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Shingon Buddhism

Shingon is a major school of Japanese Buddhism, and the most important esoteric, or Tantric, school outside India and Tibet. The word Shingon is a Japanese pronunciation of the Chinese term 'Chen Yen' meaning 'True word', which term itself is a representation of the Sanskrit word Mantra. Shingon arose in Japan's Heian period (794-1185) when the monk Kukai went to China, studied the Tantra and returned, armed with many texts and art works, and developed his own synthesis of esoteric practice and doctrine, centred on the cosmic Buddha Vairocana.

The teachings of Shingon are based on the Mahavairocana Sutra and the Vajrasekhara Sutra. Tantric Buddhism is concerned with the ritual and meditative practices leading to enlightenment. According to Shingon, enlightenment is not a distant, foreign reality that can take eons to approach but our birth-right, a real possibility within this very life. With the help of a genuine teacher and through properly training the body, speech, and mind, we can reclaim and liberate this enlightened capacity for the benefit of ourselves and others.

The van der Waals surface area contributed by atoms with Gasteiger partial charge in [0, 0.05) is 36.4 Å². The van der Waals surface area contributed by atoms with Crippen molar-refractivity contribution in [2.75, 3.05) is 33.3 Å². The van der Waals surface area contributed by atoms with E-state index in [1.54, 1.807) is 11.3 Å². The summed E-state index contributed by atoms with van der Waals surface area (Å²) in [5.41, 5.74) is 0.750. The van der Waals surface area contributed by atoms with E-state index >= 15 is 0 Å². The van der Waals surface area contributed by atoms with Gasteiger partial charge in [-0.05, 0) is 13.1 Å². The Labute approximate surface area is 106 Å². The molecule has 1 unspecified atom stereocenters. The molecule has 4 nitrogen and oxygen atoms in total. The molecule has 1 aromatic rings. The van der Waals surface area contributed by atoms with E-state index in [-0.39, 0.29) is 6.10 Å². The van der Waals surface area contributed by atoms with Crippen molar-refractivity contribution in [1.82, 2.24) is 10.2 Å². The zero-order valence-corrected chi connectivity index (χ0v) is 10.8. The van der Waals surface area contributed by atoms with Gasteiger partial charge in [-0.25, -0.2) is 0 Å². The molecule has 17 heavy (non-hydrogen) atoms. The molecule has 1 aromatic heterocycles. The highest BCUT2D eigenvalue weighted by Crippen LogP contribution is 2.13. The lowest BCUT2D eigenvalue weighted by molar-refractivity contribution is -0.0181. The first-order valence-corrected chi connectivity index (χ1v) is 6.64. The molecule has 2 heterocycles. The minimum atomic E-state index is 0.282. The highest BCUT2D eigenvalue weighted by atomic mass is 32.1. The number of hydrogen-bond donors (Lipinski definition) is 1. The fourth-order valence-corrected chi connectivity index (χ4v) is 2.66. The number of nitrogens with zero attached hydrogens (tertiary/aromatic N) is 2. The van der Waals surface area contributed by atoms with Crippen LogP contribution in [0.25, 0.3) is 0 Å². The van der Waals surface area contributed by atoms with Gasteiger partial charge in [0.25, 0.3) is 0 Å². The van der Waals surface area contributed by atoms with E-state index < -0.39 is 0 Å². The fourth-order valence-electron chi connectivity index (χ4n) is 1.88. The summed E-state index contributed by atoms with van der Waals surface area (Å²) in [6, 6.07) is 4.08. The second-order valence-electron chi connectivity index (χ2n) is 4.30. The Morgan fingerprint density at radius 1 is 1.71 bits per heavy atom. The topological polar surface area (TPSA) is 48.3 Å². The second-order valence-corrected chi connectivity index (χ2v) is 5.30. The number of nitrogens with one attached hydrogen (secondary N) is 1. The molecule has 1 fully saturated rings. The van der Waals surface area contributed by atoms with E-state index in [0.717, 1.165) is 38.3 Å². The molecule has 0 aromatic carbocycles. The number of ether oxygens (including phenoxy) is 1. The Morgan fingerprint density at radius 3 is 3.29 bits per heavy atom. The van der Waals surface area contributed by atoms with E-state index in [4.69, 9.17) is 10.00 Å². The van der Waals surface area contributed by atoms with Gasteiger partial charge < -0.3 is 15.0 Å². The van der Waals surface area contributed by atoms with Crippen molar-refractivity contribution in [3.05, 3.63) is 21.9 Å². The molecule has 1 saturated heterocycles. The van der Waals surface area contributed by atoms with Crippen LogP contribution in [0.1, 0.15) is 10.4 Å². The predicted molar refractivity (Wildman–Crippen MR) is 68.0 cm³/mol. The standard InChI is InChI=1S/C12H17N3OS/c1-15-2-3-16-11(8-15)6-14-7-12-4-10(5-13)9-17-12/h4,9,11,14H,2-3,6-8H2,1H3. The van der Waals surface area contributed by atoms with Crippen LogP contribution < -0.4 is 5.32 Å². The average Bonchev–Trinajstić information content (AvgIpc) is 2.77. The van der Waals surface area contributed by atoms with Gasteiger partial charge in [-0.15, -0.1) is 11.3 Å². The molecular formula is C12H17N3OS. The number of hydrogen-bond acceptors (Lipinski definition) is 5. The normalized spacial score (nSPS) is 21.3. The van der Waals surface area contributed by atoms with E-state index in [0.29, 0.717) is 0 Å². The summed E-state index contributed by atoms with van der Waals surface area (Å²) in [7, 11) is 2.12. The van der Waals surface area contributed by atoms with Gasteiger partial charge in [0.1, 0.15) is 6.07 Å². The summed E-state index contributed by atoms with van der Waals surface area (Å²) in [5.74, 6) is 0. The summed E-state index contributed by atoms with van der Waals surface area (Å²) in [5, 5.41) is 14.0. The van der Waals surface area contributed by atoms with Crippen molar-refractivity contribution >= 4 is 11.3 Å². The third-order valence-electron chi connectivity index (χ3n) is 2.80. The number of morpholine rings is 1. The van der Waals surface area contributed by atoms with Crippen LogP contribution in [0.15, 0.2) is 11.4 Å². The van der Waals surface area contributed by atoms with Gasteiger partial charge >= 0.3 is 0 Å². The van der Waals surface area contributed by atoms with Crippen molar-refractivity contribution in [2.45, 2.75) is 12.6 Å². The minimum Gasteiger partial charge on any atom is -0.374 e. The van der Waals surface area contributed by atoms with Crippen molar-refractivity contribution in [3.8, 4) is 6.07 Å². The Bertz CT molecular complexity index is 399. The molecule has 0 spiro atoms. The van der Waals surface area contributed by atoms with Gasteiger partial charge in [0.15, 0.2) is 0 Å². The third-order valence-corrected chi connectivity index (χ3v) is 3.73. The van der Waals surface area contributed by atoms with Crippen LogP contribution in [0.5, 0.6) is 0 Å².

In Shingon the Buddha Vairocana is held to be within all things. The goal of Shingon is the realization that one's nature was identical with Vairocana, a goal that is achieved through meditation and ritual practices. This realization depended on receiving the secret doctrine of Shingon, transmitted orally to initiates by the school's masters. Body, speech, and mind all participated in the process: the body through devotional gestures (mudra) and the use of ritual instruments, speech through sacred formulas (mantra), and mind through meditation.

One thing that sets Shingon apart from the other surviving schools of Tantric Buddhism in Tibet is the use of calligraphy, instead of pictorial representations, to represent Buddha figures in their mandalas. An ancient Indian script known as Siddham is used to write mantras and draw mandalas.